Posted on Oct 29, 2015 by Stu Dotson
What if you could make changes on your local machine and automatically update the development server? This is very much possible with a Gulp task using the Node module Vinyl-FTP.
Posted on Oct 21, 2015 by Erin Malick Thompson
If you are a serious nonprofit, advocacy group, political candidate, or company, you're probably dismissing the title question, thinking: "Animation is for kids, not for a professional organization like mine." The word "animation" probably made you immediately think of Frozen, Toy Story, and the like, right? But wait, let's not dismiss it so fast...
Posted on Oct 9, 2015 by Charlotte Goodman
It’s overwhelming. Keeping up with all these new apps that are coming out, knowing that if you miss one you very easily could be left behind in the whirlwind of new technology. Many apps come and go in the race for screen space but just a few are strong enough to stick it out and become household names. Instagram, Facebook, Snapchat and Twitter have claimed their places in the hearts and hands of almost every user - but it might be time to clear a spot on the front page of your phone’s screen because Periscope is here, and it looks like it is here to stay.
Posted on Sep 30, 2015 by Darin Senneff
Recently, I was working on a personal project that involved animating a sophisticated sprite inside of an HTML5 Canvas element, and I ran into a couple of problems.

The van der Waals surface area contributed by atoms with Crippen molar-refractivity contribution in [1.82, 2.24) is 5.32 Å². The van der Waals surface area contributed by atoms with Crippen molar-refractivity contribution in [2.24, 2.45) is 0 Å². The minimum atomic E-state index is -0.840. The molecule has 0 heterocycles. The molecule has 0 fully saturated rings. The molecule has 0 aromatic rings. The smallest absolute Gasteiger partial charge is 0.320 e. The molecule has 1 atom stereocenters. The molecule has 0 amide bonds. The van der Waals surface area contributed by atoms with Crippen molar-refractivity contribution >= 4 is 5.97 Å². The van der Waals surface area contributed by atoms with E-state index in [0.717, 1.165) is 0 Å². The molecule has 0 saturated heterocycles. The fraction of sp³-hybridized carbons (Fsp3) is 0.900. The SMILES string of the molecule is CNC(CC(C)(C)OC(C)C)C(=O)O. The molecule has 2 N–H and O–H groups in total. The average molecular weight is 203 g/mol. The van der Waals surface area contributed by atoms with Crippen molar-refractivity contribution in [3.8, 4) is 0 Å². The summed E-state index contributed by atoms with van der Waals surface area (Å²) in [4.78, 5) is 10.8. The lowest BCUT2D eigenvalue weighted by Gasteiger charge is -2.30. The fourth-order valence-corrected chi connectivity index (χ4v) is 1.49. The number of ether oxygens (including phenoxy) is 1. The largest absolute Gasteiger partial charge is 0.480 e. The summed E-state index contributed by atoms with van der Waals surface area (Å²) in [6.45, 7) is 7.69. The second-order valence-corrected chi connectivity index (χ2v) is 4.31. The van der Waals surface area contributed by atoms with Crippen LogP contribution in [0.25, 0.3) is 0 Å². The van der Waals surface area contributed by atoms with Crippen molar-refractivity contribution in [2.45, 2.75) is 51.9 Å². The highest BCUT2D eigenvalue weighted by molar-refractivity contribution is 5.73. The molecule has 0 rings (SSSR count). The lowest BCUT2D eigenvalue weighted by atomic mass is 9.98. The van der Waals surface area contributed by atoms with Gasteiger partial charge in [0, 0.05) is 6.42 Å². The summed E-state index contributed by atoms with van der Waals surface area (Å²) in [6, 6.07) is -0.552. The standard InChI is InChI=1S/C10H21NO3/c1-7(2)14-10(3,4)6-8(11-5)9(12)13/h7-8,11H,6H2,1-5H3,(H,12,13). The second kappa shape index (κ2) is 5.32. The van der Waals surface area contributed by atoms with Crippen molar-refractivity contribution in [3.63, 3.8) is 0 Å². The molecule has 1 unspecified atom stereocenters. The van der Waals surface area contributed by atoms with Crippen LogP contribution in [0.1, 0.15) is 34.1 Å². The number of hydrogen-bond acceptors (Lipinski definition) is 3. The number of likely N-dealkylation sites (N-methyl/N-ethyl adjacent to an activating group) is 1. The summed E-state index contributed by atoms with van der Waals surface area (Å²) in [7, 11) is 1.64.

First, I needed an easy way to organize and set up my sprite animations in the Canvas element. Secondly, I needed to be able to accurately control the playback of those sprite animations and sync them to other non-Canvas animations on my page.
Posted on Sep 9, 2015 by Amy Niles Gonzalez
Well, not exactly. But you’ve heard the phrase: “A picture is worth a thousand words.” It’s not clear who first coined it. Both newspaper editor Arthur Brisbane and Piqua Auto Supply have been credited as with using similar phrases as early as 1911 and 1913.
It was true then and it’s even more true now. Why use words, when you can use pictures?
Posted on Sep 2, 2015 by Erin Malick Thompson
These days everyone wants large, evocative imagery on their website. The visuals can go a long way toward conveying your main message and helping your users digest your content while keeping text to a minimum. After all, people scan and skim on the web, rather than reading through all content (see http://uxmyths.com/post/647473628/myth-people-read-on-the-web).
Our ability to deliver a visually evocative website starts with the photography that a client provides. No matter how nice our design is, if the photography is poor quality, the website will lose its credibility and polish. This has little-to-nothing to do with the actual physical attractiveness of a particular candidate or the subjects of the photography. It has pretty much everything to do with the quality of the shot for the purpose of placement in a feature layout on a website.
If you are getting ready to design or redesign your organization or candidate's website, here are some tips for building a library of good shots for the purpose (and no, these won't be cell phone photos of sweaty attendees with their arms around each other at poorly-lit fundraising parties!)
Posted on Aug 25, 2015 by Cameron Cook
While most websites won't know your name, like your favorite bartender may, there's a lot of data that any website you visit does receive, and a lot that can be done to make websites tailored just for you.